Find out what these young actors did after Hollywood
Being a child star in Hollywood isn’t as easy as it seems. Aside from the grueling schedules that films and TV shows demand on these young actors, the profession has occasionally been known to lead otherwise normal children to lives of addiction and loneliness. A rare few child stars manage to turn their first gigs into lifelong careers, but most vanish into obscurity while chasing remnants of the spotlight. There are some, however, who willingly leave acting to pursue other passions and end up finding success in their own ways.
Mara Wilson, 28, is probably best known for her lead role in “Matilda” (1996), but cinephiles will also recognize her from films such as “Miracle on 34th Street” (1994) and “Mrs. Doubtfire” (1993). Though she was a promising young actress, she left the business in 2000 and wrote in a 2012 blog post that “film acting is not very fun.” Instead, The Richest reports that Wilson now regularly contributes to the nonprofit organization Publicolor, and is actively pursuing a career as a young adult novelist, which seems almost too fitting given her character’s fascination with literature in “Matilda.”
Though forty-one-year-old Jeff Cohen guest starred in a number of TV shows, he is most famously remembered as Chunk in “The Goonies,” a 1985 coming-of-age tale that sends a group of kids on a quest for hidden treasure. This film and Cohen’s other cinematic ventures often poked fun at his weight, so he eventually joined his high school football team to shed some pounds. In doing so, he abandoned his budding acting career. Now, Cohen is a highly successful entertainment lawyer based out of Hollywood.
In the 1990s, teen heartthrob Rider Strong, 35, played alongside Ben Savage as Corey Matthews’ best friend Shawn Hunter on the hit ABC comedy, “Boy Meets World.” While Strong has made film and TV appearances since the show’s finale in 2000, including the spinoff “Girl Meets World” that is currently produced by The Disney Channel, he has mostly found success in other ways. For example, in 2008, Strong, his brother and his girlfriend submitted a commercial to MoveOn.org in support of presidential candidate Barack Obama; the ad was aired on MTV and Comedy Central. Business Insider also reports that Strong studied at Columbia and now runs a literary podcast and blog, dubbed Literary Disco.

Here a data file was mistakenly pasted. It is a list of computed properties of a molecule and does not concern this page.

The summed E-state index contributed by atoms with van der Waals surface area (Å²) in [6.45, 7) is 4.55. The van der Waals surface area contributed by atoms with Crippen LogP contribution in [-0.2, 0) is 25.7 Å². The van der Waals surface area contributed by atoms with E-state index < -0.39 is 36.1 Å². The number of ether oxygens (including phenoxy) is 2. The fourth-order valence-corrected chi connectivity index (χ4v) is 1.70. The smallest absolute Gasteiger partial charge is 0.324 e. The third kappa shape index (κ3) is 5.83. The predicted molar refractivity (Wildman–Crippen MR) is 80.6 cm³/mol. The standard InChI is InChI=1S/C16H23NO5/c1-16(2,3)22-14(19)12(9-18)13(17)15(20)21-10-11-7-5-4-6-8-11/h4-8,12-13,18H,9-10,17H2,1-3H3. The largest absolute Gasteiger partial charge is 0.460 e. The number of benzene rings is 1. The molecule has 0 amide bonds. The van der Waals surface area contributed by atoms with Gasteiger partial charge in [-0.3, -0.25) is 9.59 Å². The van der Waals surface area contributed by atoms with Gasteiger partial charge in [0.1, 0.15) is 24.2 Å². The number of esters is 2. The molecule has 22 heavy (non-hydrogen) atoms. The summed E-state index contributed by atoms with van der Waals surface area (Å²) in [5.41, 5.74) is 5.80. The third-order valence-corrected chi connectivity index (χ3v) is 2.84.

Mary-Kate and Ashley Olsen
The Olsen twins, 29, became Hollywood sensations as infants when they were cast to play Michelle Tanner (they shared the role) in “Full House.” They went on to star as individual characters in a number of films during the 1990s, including “Double, Double Toil and Trouble” (1993), “How the West Was Fun” (1994) and “It Takes Two” (1995). As they aged, the fraternal twins starred in fewer movies—“New York Minute” (2004) was their last big hit—but they still managed to find success with their own fashion label, according to the Daily Mail. In fact, the two have an estimated worth of $100 million.
Shirley Temple Black (1928 – 2014), known famously as Shirley Temple, was arguably the first “child star” to find success outside of Hollywood. After singing her way into the nation’s heart in films such as “Heidi” (1937) and “The Little Princess” (1939), Temple moved into the political arena. She first ran for Congress in 1967 but failed, so she then sought out roles in foreign service. Eventually, Temple served as the United States Ambassador to Ghana (1974 – 1976) and the Ambassador to Czechoslovakia (1989 – 1992), according to Time.
While not all beloved child stars go on to make movies and star in TV shows regularly in their adulthood, many do lead successful lives outside of Hollywood. To them, success is not measured by the number of films they star in but perhaps by the fulfillment of some other passion.
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